Selected students participate in guided research for a publication on the Washingtoniana Collection.
George Washington University students researching pieces from the Albert H. Small Washingtoniana Collection learned that although objects can’t talk, the questions you ask about them can reveal a plethora of new and interesting stories.
Albert H. Small, a 2009 recipient of the Presidential National Humanities Medal, donated his rare drawings, maps, letters and documents to the university in 2011 to help establish GW’s new museum, set to open in 2014. The collection chronicles the history of the nation’s capital from the 18th to the 20th century, and it will be permanently displayed in the new museum’s Woodhull House.
James Goode, an author and historian who worked closely with Mr. Small for many years, is writing a book on the collection. He selected about 70 of the most important pieces in the collection and reached out to the university to help gather intensive research on each artifact.
Professor of Museum Studies Laura Schiavo, Ph.D. '03, and Professor and Chair of the Department of History William Becker led students on semester-long research studies of the pieces selected by Dr. Goode. Dr. Schiavo helped guide a handful of museum studies graduate students, while Dr. Becker worked with five history undergraduates.
The students’ work will be published in Dr. Goode’s book, which will be released when the university’s new museum opens. Additionally, Gabriella Angeloni, B.A. '13, senior Andrew Kaiser and museum studies graduate student Maggie Leak were selected to present their findings at a symposium with Mr. Small on Oct. 15.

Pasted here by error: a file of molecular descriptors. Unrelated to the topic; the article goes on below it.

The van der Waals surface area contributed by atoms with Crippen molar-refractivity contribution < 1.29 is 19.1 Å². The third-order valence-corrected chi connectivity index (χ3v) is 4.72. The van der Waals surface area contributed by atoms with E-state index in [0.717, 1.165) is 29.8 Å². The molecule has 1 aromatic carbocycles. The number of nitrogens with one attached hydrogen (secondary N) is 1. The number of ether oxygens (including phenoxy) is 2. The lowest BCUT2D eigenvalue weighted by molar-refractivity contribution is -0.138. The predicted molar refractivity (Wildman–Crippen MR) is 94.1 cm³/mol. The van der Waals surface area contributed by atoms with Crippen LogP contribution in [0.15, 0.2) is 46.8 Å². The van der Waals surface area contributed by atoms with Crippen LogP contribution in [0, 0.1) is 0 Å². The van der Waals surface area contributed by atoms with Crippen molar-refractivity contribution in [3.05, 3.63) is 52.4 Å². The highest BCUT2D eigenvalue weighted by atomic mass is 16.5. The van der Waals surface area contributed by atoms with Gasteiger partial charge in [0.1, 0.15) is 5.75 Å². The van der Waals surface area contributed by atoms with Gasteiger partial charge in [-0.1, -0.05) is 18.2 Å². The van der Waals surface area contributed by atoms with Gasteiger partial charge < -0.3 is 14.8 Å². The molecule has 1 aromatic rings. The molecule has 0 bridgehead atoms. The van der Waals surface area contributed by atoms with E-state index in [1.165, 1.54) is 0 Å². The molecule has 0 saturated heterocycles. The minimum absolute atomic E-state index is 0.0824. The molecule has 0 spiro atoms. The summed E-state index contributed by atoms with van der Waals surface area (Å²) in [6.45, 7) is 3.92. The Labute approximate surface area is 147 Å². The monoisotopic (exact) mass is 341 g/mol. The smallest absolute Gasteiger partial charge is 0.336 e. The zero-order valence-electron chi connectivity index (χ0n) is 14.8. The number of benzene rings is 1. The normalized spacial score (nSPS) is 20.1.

“This project is particularly nice because it gives students a chance to both conduct extensive research on these objects, and also write about them in a clear and concise way,” Dr. Schiavo said.
Dr. Schiavo and Dr. Becker each chose between one to three students to work with last spring. This semester, Dr. Schiavo added one more student to the project. Each student met with Dr. Goode about their assigned piece and set off on a quest to gather as much research as possible.
Students spent countless hours flipping through documents at the National Archives, talking to librarians at the Historical Society of Washington, D.C., and poring through related research at the Library of Congress.
Ms. Leak studied an 18th-century map made by surveyor John Frederick Augustus Priggs. She used her art history background to form questions not just about what was drawn on the map, but about how it was made. She examined the map’s hand-drawn quality, the decorative iconography used and the time period when it was created. She also contacted scholars who could give her more insight about the piece.
Ms. Leak noted Mr. Priggs made the map toward the end of his career—a clue that perhaps indicted he’d created it as a hobby. It was believed the map had been used for practical purposes, but using her findings, Ms. Leak concluded the piece may have been intended for décor or commemoration.
“I was surprised to learn about the differing opinions of scholars who were familiar with the map. After interviewing some of them and comparing the map to others from that time, I was able to piece together what I consider to be a new interpretation of this object,” Ms. Leak said.
Dr. Schiavo called Ms. Leak’s research on the project one of the most rewarding experiences, because Ms. Leak was able to approach the object in a new way, and come to her own, original conclusions.
“The questions she asked were different than a historian—she used her art history knowledge and looked at the materials, the medium, the ink. She ended up with a very interesting thesis about why this particular map was drawn,” Dr. Schiavo said.
Dr. Schiavo said that in addition to providing students with experience in original research, the project also aligns with the intent of Mr. Small’s donation.
“When Mr. Small decided to give the collection to GW, he wanted his collection to be used by students, researchers and faculty. He didn’t want it to be stored away somewhere. It’s been wonderful that we can have students doing this hands-on work with his collection,” she said.